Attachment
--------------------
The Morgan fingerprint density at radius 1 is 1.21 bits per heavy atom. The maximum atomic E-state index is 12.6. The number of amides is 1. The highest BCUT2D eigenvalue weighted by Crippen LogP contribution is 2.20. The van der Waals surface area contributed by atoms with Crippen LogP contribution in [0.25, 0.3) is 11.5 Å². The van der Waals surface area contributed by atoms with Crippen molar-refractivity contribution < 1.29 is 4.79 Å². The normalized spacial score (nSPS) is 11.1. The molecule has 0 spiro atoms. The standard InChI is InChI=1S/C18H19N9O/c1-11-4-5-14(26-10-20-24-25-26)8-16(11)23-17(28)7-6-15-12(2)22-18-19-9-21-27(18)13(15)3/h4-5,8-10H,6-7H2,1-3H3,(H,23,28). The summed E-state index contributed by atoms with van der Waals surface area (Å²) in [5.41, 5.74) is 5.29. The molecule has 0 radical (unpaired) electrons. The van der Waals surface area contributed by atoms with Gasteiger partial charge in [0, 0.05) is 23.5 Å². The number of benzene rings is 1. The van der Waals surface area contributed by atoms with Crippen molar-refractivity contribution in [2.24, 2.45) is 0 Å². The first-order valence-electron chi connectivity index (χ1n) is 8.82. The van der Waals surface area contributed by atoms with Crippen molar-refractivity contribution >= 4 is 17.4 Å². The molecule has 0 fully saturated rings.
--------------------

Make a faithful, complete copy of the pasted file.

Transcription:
The Morgan fingerprint density at radius 1 is 1.21 bits per heavy atom. The maximum atomic E-state index is 12.6. The number of amides is 1. The highest BCUT2D eigenvalue weighted by Crippen LogP contribution is 2.20. The van der Waals surface area contributed by atoms with Crippen LogP contribution in [0.25, 0.3) is 11.5 Å². The van der Waals surface area contributed by atoms with Crippen molar-refractivity contribution < 1.29 is 4.79 Å². The normalized spacial score (nSPS) is 11.1. The molecule has 0 spiro atoms. The standard InChI is InChI=1S/C18H19N9O/c1-11-4-5-14(26-10-20-24-25-26)8-16(11)23-17(28)7-6-15-12(2)22-18-19-9-21-27(18)13(15)3/h4-5,8-10H,6-7H2,1-3H3,(H,23,28). The summed E-state index contributed by atoms with van der Waals surface area (Å²) in [5.41, 5.74) is 5.29. The molecule has 0 radical (unpaired) electrons. The van der Waals surface area contributed by atoms with Gasteiger partial charge in [0, 0.05) is 23.5 Å². The number of benzene rings is 1. The van der Waals surface area contributed by atoms with Crippen molar-refractivity contribution in [2.24, 2.45) is 0 Å². The first-order valence-electron chi connectivity index (χ1n) is 8.82. The van der Waals surface area contributed by atoms with Crippen molar-refractivity contribution >= 4 is 17.4 Å². The molecule has 0 fully saturated rings.